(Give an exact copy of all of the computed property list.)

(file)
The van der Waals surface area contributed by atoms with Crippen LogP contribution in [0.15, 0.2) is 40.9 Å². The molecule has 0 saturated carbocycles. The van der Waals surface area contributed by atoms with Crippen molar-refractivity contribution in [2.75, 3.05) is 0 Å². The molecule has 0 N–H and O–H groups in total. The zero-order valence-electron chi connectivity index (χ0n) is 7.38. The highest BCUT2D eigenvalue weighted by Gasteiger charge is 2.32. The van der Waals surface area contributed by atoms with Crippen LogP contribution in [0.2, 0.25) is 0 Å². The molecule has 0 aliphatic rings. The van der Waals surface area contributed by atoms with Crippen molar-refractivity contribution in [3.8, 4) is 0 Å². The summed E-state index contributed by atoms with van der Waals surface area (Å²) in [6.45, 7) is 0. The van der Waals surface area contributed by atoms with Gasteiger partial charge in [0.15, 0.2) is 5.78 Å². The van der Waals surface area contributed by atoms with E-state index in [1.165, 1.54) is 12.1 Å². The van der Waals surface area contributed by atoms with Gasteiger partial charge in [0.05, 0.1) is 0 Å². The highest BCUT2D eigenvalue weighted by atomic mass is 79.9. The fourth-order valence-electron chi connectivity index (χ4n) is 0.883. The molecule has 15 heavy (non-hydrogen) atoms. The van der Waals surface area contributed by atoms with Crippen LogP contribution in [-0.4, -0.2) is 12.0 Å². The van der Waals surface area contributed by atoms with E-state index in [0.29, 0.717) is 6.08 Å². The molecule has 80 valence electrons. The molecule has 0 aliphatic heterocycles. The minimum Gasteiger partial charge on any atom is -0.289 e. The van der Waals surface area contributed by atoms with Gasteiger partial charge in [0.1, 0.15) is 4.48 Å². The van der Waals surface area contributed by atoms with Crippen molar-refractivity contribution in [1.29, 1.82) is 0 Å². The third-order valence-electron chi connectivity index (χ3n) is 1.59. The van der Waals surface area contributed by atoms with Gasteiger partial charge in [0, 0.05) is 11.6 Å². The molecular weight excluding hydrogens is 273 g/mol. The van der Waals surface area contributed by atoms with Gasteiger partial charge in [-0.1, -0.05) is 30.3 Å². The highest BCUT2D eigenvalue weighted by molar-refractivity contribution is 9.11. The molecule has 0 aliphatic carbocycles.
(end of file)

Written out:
The van der Waals surface area contributed by atoms with Crippen LogP contribution in [0.15, 0.2) is 40.9 Å². The molecule has 0 saturated carbocycles. The van der Waals surface area contributed by atoms with Crippen molar-refractivity contribution in [2.75, 3.05) is 0 Å². The molecule has 0 N–H and O–H groups in total. The zero-order valence-electron chi connectivity index (χ0n) is 7.38. The highest BCUT2D eigenvalue weighted by Gasteiger charge is 2.32. The van der Waals surface area contributed by atoms with Crippen LogP contribution in [0.2, 0.25) is 0 Å². The molecule has 0 aliphatic rings. The van der Waals surface area contributed by atoms with Crippen molar-refractivity contribution in [3.8, 4) is 0 Å². The summed E-state index contributed by atoms with van der Waals surface area (Å²) in [6.45, 7) is 0. The van der Waals surface area contributed by atoms with Gasteiger partial charge in [0.15, 0.2) is 5.78 Å². The van der Waals surface area contributed by atoms with E-state index in [1.165, 1.54) is 12.1 Å². The van der Waals surface area contributed by atoms with Gasteiger partial charge in [0.05, 0.1) is 0 Å². The highest BCUT2D eigenvalue weighted by atomic mass is 79.9. The fourth-order valence-electron chi connectivity index (χ4n) is 0.883. The molecule has 15 heavy (non-hydrogen) atoms. The van der Waals surface area contributed by atoms with Crippen LogP contribution in [-0.4, -0.2) is 12.0 Å². The van der Waals surface area contributed by atoms with E-state index in [0.29, 0.717) is 6.08 Å². The molecule has 80 valence electrons. The molecule has 0 aliphatic heterocycles. The minimum Gasteiger partial charge on any atom is -0.289 e. The van der Waals surface area contributed by atoms with Gasteiger partial charge in [0.1, 0.15) is 4.48 Å². The van der Waals surface area contributed by atoms with Crippen molar-refractivity contribution in [1.29, 1.82) is 0 Å². The third-order valence-electron chi connectivity index (χ3n) is 1.59. The van der Waals surface area contributed by atoms with Gasteiger partial charge in [0, 0.05) is 11.6 Å². The molecular weight excluding hydrogens is 273 g/mol. The van der Waals surface area contributed by atoms with Gasteiger partial charge in [-0.1, -0.05) is 30.3 Å². The highest BCUT2D eigenvalue weighted by molar-refractivity contribution is 9.11. The molecule has 0 aliphatic carbocycles.